In one of his pleasantries Martial says of these infibulated singers that they sometimes break their rings and fail to place them back "et cujus refibulavit turgidum faber peruem." Heinsius considers Agamemnon cautious when he left Demodocus near Clytemnestra, as he remarks that Demodocus was infibulated. For such purposes as the foregoing infibulation offered a more humane method than castration.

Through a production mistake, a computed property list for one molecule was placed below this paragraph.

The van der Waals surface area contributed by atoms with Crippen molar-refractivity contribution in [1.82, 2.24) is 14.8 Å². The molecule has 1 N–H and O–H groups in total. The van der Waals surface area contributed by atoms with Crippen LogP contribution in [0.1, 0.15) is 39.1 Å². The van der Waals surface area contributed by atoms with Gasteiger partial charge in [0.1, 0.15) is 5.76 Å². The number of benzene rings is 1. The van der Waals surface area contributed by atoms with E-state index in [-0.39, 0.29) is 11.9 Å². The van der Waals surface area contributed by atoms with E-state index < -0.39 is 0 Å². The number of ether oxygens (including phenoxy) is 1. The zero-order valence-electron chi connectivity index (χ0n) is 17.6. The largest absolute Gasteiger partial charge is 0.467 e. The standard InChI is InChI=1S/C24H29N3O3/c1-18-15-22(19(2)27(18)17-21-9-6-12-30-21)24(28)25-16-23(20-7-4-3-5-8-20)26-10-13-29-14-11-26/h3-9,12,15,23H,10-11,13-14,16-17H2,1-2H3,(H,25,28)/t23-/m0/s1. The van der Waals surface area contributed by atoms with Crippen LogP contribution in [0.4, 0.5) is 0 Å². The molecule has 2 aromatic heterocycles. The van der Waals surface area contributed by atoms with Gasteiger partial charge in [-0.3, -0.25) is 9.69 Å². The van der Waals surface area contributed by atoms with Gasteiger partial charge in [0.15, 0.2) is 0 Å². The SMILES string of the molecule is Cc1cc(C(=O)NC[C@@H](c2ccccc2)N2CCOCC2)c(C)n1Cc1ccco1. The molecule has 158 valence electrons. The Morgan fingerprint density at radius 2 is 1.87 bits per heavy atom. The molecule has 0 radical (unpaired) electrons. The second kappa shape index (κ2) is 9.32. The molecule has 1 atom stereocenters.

Martial, who laughs at everything, speaks of these singers sometimes breaking their ring, and says that it becomes necessary to send them to the fibula-makers in order to have the damage repaired: "Et cujus refibulavit turgidum, faber, penem, Il di cui turgido membro abbia fabro fibbiato." The practice of infibulation was very common in India, from religious motives.